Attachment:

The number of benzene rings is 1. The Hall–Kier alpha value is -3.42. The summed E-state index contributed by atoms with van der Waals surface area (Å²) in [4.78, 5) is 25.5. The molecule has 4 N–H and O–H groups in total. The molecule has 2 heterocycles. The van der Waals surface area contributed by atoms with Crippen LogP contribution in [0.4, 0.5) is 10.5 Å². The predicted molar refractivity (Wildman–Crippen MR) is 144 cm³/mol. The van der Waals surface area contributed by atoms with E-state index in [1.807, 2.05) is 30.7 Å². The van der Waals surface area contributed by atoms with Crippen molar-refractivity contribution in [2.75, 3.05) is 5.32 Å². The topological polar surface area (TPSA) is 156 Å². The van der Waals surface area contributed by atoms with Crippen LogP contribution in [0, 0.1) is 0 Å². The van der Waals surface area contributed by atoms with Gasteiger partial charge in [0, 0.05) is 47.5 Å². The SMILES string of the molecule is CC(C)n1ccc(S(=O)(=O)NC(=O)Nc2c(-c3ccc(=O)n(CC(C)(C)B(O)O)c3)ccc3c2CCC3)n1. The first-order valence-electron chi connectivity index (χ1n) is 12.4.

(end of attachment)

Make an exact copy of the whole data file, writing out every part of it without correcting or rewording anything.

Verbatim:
The number of benzene rings is 1. The Hall–Kier alpha value is -3.42. The summed E-state index contributed by atoms with van der Waals surface area (Å²) in [4.78, 5) is 25.5. The molecule has 4 N–H and O–H groups in total. The molecule has 2 heterocycles. The van der Waals surface area contributed by atoms with Crippen LogP contribution in [0.4, 0.5) is 10.5 Å². The predicted molar refractivity (Wildman–Crippen MR) is 144 cm³/mol. The van der Waals surface area contributed by atoms with E-state index in [1.807, 2.05) is 30.7 Å². The van der Waals surface area contributed by atoms with Crippen molar-refractivity contribution in [2.75, 3.05) is 5.32 Å². The topological polar surface area (TPSA) is 156 Å². The van der Waals surface area contributed by atoms with Crippen LogP contribution in [0, 0.1) is 0 Å². The van der Waals surface area contributed by atoms with Gasteiger partial charge in [0, 0.05) is 47.5 Å². The SMILES string of the molecule is CC(C)n1ccc(S(=O)(=O)NC(=O)Nc2c(-c3ccc(=O)n(CC(C)(C)B(O)O)c3)ccc3c2CCC3)n1. The first-order valence-electron chi connectivity index (χ1n) is 12.4.